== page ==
Renton's dilemma is one in which C.S. Lewis the atheist would have deeply resonated, though it was not until sometime after his conversion to Christianity that he was able to put his struggle between the rational and the imaginative into words. As his biographers have well documented, imagination and the imaginary boldly colored Lewis's childhood—from his own chivalric adventures in Animal-Land, which allowed the young Lewis to combine his two chief pleasures—"dressed animals" and "knights in armor"—to his growing affections for fairy tales and dwarves, music and poetry, Nature and Norse Mythology. For the young Clive Lewis, who announced at the age of four that he would hitherto be going by the name "Jacksie," imagination quickly took a dominant role, his first delight in myth and story eventually turning into a scholar's interest in them.
Yet unlike Alex Renton who notes admiration for the songs and stories of faith, Lewis was quite underwhelmed with the Christian imagination. "[T]he externals of Christianity made no appeal to my sense of beauty... Christianity was mainly associated for me with ugly architecture, ugly music, and bad poetry."(2) He read and admired the mind of Chesterton, the verse of Milton, and the imagination of MacDonald, but only in spite of their Christianity.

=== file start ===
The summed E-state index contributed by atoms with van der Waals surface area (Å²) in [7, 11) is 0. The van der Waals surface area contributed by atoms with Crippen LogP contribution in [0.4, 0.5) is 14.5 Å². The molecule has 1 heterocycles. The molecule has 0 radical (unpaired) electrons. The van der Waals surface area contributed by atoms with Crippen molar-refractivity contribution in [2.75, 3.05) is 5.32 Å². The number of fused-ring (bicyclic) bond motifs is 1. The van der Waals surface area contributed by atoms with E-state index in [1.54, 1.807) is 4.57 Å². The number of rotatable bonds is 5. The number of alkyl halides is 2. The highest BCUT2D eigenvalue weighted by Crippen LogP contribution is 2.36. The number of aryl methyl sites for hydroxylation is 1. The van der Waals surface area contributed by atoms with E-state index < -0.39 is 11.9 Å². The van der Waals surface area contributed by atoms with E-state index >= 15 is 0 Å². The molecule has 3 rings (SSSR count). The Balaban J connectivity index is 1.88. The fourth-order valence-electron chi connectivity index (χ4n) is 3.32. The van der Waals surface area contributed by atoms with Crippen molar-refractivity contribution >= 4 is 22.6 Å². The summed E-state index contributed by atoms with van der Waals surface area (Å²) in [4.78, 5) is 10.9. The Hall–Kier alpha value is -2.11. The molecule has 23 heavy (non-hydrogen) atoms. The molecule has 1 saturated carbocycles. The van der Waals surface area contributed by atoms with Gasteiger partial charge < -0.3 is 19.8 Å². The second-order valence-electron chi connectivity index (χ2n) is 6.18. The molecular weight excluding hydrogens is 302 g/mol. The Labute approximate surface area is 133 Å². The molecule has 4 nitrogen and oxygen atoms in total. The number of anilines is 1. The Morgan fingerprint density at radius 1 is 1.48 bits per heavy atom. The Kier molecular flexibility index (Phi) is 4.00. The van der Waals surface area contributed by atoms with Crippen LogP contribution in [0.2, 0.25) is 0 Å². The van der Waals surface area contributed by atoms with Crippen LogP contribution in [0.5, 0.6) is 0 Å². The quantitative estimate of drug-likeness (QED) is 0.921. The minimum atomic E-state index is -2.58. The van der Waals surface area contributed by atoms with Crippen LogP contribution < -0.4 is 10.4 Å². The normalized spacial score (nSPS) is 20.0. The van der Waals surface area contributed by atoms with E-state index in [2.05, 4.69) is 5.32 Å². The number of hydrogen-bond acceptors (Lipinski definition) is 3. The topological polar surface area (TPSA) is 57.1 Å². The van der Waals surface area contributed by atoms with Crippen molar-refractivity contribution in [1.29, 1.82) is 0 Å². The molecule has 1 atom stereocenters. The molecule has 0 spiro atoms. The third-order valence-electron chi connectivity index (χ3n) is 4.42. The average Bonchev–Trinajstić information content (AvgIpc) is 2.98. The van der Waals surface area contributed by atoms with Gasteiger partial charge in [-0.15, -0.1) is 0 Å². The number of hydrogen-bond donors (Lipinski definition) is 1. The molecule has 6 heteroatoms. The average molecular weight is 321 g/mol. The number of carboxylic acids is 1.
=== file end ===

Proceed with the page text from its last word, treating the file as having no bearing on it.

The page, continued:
On the other hand, Lewis's imaginative life was not something that could be readily claimed by his rationalism, materialism, or his atheism either. Quite the contrary, in fact, Lewis sensed throughout his adolescence that this imaginative part of his mind had been necessarily cut off from the analytical. He had "on the one side a many-islanded sea of poetry and myth; on the other a glib and shallow 'rationalism.'" It made for a rather gloomy outlook on reality, as Lewis notes, for "nearly all that I loved I believed to be imaginary; nearly all that I believed to be real I thought grim and meaningless."(3) This need to further himself from the imaginary would continue to rear its head as he delved further into the fierce rationalism of his teacher Mr. Kirkpatrick and upon efforts to assume a new intellectual presence at Oxford. Describing his first two years, Lewis notes his resolve to give up any such flirtations with the imaginary, which simultaneously gave way to "more unhappiness and anxiety."
Yet what Lewis would come to discover in time was not that he had "seen through" these stories—Avalon and Hesperides and Elfland—but that by them he had learned to see. Like G.K. Chesterton, whose fierce intellect Lewis had once admired despite his Christianity, Lewis came to see that he, too, "had always felt life first as a story: and if there is a story there is a story-teller."(4)